NEWS
13/07/2018 22:44 SAST | Updated 13/07/2018 22:44 SAST

Bikers For Mandela Day Rally To Keep Girls In School

R180-worth of sanitary pads can allow an impoverished girl to stay in school all month, every month for a year. Zelda la Grange and Bikers For Mandela Day are again rallying to the cause.

Zelda la Grange, former private secretary to Nelson Mandela, joins the Bikers For Mandela in Johannesburg while preparing for Mandela Day; July 14 2012. The bikers later drove through South Africa helping with community upliftment and empowerment projects. (Photo by Bongiwe Gumede/Foto24/Gallo Images/Getty Images)
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Zelda la Grange, former private secretary to Nelson Mandela, joins the Bikers For Mandela in Johannesburg while preparing for Mandela Day; July 14 2012. The bikers later drove through South Africa helping with community upliftment and empowerment projects. (Photo by Bongiwe Gumede/Foto24/Gallo Images/Getty Images)

Bikers from across the country will be rally around the theme "Keep a girl child in school" while celebrating Mandela Day. The aim of Bikers For Mandela Day is to collect sanitary pads for the 3-million girls forced to miss school for several days each month because they cannot afford basic sanitary products.

The initiative was started in 2010 by Zelda la Grange, Nelson Mandela's former private secretary, and aims to celebrate Madiba's legacy by helping girls in disadvantaged communities gain full access to education.

"This year's rides will allow for more bikers to participate in this nine-year-old tradition of having fun while doing good at the same time," la Grange said. "Madiba believed that every small effort counts in bringing about change."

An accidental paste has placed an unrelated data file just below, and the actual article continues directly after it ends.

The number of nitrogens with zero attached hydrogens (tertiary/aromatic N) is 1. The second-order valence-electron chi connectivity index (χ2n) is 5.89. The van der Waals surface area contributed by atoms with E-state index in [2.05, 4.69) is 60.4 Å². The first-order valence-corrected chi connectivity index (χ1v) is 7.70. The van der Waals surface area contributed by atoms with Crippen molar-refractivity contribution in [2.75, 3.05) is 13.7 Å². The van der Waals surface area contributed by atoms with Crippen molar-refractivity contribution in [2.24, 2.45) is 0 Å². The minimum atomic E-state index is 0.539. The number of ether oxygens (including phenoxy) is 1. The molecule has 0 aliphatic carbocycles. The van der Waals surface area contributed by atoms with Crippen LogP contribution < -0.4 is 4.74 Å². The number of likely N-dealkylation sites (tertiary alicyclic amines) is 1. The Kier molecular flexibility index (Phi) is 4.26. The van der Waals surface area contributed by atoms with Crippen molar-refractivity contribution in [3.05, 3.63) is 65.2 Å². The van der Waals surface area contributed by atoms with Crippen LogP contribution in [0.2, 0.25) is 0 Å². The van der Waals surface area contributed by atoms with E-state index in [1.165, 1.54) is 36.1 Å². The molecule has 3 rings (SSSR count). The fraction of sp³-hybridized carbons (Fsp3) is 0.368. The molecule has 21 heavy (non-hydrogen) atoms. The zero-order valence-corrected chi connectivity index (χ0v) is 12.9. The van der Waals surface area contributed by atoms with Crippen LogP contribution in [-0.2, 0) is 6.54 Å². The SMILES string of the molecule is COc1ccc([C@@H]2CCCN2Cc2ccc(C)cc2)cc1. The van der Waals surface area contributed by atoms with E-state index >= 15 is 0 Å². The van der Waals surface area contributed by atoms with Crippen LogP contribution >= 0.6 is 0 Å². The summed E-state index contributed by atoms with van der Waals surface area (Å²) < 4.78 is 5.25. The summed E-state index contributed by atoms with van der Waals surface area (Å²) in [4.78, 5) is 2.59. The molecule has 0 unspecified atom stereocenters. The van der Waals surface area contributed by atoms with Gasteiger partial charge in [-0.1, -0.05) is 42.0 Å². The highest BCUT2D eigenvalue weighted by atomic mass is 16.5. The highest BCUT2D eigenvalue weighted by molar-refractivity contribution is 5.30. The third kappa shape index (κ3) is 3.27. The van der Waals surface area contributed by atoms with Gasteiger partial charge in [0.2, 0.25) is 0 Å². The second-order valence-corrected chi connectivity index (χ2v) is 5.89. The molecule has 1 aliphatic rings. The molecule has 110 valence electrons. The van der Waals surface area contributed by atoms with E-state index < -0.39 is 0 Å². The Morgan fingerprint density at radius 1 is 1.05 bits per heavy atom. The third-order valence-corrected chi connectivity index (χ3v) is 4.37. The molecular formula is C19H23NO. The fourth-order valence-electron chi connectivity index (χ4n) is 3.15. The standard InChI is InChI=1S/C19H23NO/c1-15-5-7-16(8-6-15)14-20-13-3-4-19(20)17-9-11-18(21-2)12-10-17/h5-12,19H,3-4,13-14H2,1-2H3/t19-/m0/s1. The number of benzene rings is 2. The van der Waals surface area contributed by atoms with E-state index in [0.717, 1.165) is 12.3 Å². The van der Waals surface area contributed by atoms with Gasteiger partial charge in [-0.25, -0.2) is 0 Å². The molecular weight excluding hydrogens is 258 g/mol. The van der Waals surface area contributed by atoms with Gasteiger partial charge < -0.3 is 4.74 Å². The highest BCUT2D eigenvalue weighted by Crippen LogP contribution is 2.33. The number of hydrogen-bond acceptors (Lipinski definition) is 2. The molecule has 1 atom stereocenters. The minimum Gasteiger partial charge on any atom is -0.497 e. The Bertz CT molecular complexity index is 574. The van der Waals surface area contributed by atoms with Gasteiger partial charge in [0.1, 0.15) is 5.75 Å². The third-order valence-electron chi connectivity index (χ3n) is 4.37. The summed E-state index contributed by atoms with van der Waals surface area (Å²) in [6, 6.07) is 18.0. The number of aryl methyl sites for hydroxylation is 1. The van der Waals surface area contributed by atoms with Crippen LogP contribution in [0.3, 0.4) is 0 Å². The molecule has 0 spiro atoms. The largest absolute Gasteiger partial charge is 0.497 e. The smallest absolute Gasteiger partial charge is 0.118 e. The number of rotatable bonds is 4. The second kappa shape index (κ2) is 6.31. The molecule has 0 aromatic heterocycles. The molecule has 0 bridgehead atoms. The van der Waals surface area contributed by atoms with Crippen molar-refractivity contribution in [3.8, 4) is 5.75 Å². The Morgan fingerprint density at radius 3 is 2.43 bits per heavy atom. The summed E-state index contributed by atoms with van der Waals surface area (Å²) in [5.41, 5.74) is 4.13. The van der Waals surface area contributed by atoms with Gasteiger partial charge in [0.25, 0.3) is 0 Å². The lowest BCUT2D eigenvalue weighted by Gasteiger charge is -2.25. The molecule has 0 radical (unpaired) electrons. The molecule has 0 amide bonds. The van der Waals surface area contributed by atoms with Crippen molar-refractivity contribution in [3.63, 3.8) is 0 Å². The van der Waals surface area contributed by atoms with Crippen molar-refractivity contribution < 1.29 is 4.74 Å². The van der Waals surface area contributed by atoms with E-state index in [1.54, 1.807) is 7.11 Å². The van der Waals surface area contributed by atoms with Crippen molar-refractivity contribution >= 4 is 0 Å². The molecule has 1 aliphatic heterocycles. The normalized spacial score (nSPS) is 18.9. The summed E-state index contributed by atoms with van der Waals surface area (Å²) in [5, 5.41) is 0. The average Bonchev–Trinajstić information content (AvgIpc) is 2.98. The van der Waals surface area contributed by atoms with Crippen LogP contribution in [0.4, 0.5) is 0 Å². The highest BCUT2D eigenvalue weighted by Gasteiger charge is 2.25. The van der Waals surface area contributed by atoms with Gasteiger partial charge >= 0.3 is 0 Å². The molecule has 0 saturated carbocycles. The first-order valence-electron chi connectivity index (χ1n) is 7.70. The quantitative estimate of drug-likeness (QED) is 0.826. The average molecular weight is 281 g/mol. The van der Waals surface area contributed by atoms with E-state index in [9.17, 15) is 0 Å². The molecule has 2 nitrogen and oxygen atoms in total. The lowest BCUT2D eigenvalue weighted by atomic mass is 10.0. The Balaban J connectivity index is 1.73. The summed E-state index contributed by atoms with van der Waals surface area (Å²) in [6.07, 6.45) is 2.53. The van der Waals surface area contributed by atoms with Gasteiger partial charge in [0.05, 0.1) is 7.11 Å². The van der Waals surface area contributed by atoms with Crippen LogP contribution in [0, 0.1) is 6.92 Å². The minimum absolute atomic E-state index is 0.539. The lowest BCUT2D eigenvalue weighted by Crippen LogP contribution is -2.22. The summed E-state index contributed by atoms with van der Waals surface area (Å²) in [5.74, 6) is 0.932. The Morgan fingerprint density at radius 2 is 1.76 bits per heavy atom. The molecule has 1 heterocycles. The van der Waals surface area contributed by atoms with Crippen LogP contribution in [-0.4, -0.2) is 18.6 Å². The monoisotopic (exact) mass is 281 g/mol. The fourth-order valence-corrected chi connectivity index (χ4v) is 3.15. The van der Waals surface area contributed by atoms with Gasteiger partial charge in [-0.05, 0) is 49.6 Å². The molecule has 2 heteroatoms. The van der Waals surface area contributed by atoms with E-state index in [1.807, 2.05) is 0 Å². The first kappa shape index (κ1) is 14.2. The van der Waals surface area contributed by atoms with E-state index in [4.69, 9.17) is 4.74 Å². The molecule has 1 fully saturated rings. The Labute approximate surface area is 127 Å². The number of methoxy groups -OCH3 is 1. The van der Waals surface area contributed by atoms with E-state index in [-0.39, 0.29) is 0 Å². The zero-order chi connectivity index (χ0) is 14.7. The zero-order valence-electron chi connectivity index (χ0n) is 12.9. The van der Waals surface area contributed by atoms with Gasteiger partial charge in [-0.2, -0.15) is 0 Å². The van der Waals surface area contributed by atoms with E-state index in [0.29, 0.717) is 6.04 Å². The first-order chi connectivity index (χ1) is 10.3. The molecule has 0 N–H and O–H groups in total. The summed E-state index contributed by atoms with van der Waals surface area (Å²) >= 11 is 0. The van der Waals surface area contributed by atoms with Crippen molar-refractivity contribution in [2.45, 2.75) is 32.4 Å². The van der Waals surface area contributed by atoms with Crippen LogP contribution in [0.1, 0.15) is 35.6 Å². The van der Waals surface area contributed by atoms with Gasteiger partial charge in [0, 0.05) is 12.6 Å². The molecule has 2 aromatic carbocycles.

As little as R180 can provide enough sanitary pads to keep one girl in school for an entire year.

Bikers across the country are encouraged to participate by arranging a ride in their own cities, or by joining the mass rallies planned in Cape Town and Johannesburg on Saturday and Sunday.

Participants are expected to bring at least one pack of sanitary pads to contribute to the cause.

"My hope is that all riders of scooter bikes, superbikes and everything with two wheels and an engine will join us to make a massive impact to this cause. As little as R180 can provide enough sanitary pads to keep one girl in school for an entire year. A little can do so much," la Grange said.

Metro FM's Angie Khumalo has been part of Bikers For Mandela Day for the past seven years — and says it has been an honour to be able to participate in "furthering Madiba's legacy of giving your time for the betterment of the community".

"I think we get so bogged down with our own lives that we become desensitised to the plight of the less fortunate. Being able to do that while riding my dream bike, is just a very tasty cherry on top," Khumalo said.

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Bikers For Nelson Mandela Day's maiden journey was undertaken by a group of riders from Johannesburg and Cape Town in 2010. Since then, they've covered more than 100,000km across all provinces, as well as in Botswana, Swaziland and Mozambique.